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S. Anderson Vineyard

NAPA COUNTY

1473 Yountville Crossroad, Yountville, California 94599 (707–944–8642). FOUNDED: 1979. ACREAGE: 49 acres. PRODUCTION: 14,000 cases. DISTRIBUTION: Major national markets. OWNERS: Stanley B. and Carol G. Anderson. WINEMAKER: Stanley B. Anderson. OTHER LABEL: Tivoli. Tours by appointment. No tasting.

Stanley Anderson, a retired dentist from Pasadena, had been growing high-quality Chardonnay grapes in Yountville for a number of years. When he decided to make his own wine, his wife, Carol, took a few courses at U.C. Davis. The Andersons’ production has expanded to 10,000 cases, and to accommodate this growth, they dug storage caves deep into the hillside behind the winery.

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David Arthur Vineyards

NAPA COUNTY

1521 Sage Canyon Road, St. Helena, California 94574 (707–963–5190). FOUNDED: 1985. ACREAGE: 45 acres. PRODUCTION: 2,000 cases. DISTRIBUTION: California and Chicago. OWNER: Partnership. David Arthur and Joye Long and Robert Long. WINEMAKER: David Arthur Long.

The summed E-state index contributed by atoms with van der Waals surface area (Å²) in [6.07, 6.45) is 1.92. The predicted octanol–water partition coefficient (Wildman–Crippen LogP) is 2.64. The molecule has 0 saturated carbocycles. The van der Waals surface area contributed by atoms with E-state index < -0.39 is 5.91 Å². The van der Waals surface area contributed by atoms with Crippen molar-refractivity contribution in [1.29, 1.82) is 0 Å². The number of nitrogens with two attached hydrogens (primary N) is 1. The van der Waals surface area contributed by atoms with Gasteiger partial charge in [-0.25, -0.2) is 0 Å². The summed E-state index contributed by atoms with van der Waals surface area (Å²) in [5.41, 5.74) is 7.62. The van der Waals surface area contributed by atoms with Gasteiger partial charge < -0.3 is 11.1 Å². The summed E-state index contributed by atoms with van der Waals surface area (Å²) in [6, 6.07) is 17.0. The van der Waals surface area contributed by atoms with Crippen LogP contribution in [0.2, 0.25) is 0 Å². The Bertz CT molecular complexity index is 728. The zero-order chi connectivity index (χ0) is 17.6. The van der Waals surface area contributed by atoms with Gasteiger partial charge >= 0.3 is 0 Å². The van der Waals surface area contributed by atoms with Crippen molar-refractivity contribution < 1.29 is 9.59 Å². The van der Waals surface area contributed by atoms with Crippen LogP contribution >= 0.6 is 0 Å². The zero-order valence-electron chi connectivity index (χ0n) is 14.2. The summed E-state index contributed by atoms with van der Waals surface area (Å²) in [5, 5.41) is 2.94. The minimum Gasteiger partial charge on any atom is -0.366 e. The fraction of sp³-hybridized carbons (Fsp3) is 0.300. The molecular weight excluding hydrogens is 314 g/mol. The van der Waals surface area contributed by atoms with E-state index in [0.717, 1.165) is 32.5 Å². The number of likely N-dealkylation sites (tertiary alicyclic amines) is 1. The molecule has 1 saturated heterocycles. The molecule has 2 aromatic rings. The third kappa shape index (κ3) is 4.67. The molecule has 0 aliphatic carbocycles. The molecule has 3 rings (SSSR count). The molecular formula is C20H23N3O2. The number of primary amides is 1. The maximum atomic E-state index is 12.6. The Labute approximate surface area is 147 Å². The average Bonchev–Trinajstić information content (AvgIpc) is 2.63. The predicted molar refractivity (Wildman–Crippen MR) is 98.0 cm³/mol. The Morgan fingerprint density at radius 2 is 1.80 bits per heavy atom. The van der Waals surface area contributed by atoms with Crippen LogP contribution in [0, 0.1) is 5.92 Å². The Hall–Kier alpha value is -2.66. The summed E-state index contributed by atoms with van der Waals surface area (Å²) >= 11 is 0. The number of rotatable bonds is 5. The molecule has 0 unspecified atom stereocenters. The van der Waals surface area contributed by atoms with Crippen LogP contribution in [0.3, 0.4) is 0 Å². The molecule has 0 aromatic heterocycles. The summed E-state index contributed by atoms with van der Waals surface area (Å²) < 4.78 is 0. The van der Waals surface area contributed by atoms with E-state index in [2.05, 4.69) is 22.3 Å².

My full name is David Arthur Long, David explains, referring to his label that has his last name deleted as a neighborly gesture to the adjoining, unrelated Long Vineyards. David is somewhat bemused to find himself a winemaker on his family’s 820-acre Napa Valley estate. After being exposed to good wines via my restaurant in Boulder, Colorado, I got the winemaking bug. In addition to the winery, David is kept busy with his wife and partner, Joye, three children, and seven buffalo (illustrated on the wine label).

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Artisan Wines

NAPA COUNTY

5335 Redwood Road, Napa, California 94558 (707–252–6666). FOUNDED: 1984. ACREAGE: None. PRODUCTION: 14,000 cases. DISTRIBUTION: Major market states. OWNER: Corporation. Jeffrey Caldewey and Michael Fallow. WINEMAKER: Michael Fallow. OTHER LABELS: Michael’s, Ultravino, Cru Artisan, Cruvinet. No tours or tasting.